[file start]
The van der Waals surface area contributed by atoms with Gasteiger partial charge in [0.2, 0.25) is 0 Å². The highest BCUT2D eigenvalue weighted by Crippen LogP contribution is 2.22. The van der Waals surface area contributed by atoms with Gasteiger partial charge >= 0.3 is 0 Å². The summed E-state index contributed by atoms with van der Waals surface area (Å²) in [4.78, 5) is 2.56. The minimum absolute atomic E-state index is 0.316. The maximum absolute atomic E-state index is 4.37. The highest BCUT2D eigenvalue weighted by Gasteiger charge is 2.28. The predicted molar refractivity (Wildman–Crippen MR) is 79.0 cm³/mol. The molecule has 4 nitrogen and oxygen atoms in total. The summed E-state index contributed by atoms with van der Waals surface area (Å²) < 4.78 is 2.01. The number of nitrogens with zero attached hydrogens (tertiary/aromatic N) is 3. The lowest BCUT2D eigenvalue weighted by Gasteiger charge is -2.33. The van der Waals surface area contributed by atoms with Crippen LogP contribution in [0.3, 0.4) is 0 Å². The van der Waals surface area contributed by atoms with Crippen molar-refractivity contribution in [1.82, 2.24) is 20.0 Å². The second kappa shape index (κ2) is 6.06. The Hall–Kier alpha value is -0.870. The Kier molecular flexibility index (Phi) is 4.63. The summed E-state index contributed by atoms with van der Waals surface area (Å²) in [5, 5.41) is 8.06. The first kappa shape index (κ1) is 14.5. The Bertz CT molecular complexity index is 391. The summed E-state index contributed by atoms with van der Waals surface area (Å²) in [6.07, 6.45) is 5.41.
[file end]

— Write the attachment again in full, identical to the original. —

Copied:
The van der Waals surface area contributed by atoms with Gasteiger partial charge in [0.2, 0.25) is 0 Å². The highest BCUT2D eigenvalue weighted by Crippen LogP contribution is 2.22. The van der Waals surface area contributed by atoms with Gasteiger partial charge >= 0.3 is 0 Å². The summed E-state index contributed by atoms with van der Waals surface area (Å²) in [4.78, 5) is 2.56. The minimum absolute atomic E-state index is 0.316. The maximum absolute atomic E-state index is 4.37. The highest BCUT2D eigenvalue weighted by Gasteiger charge is 2.28. The predicted molar refractivity (Wildman–Crippen MR) is 79.0 cm³/mol. The molecule has 4 nitrogen and oxygen atoms in total. The summed E-state index contributed by atoms with van der Waals surface area (Å²) < 4.78 is 2.01. The number of nitrogens with zero attached hydrogens (tertiary/aromatic N) is 3. The lowest BCUT2D eigenvalue weighted by Gasteiger charge is -2.33. The van der Waals surface area contributed by atoms with Crippen LogP contribution in [0.3, 0.4) is 0 Å². The van der Waals surface area contributed by atoms with Crippen molar-refractivity contribution in [1.82, 2.24) is 20.0 Å². The second kappa shape index (κ2) is 6.06. The Hall–Kier alpha value is -0.870. The Kier molecular flexibility index (Phi) is 4.63. The summed E-state index contributed by atoms with van der Waals surface area (Å²) in [5, 5.41) is 8.06. The first kappa shape index (κ1) is 14.5. The Bertz CT molecular complexity index is 391. The summed E-state index contributed by atoms with van der Waals surface area (Å²) in [6.07, 6.45) is 5.41.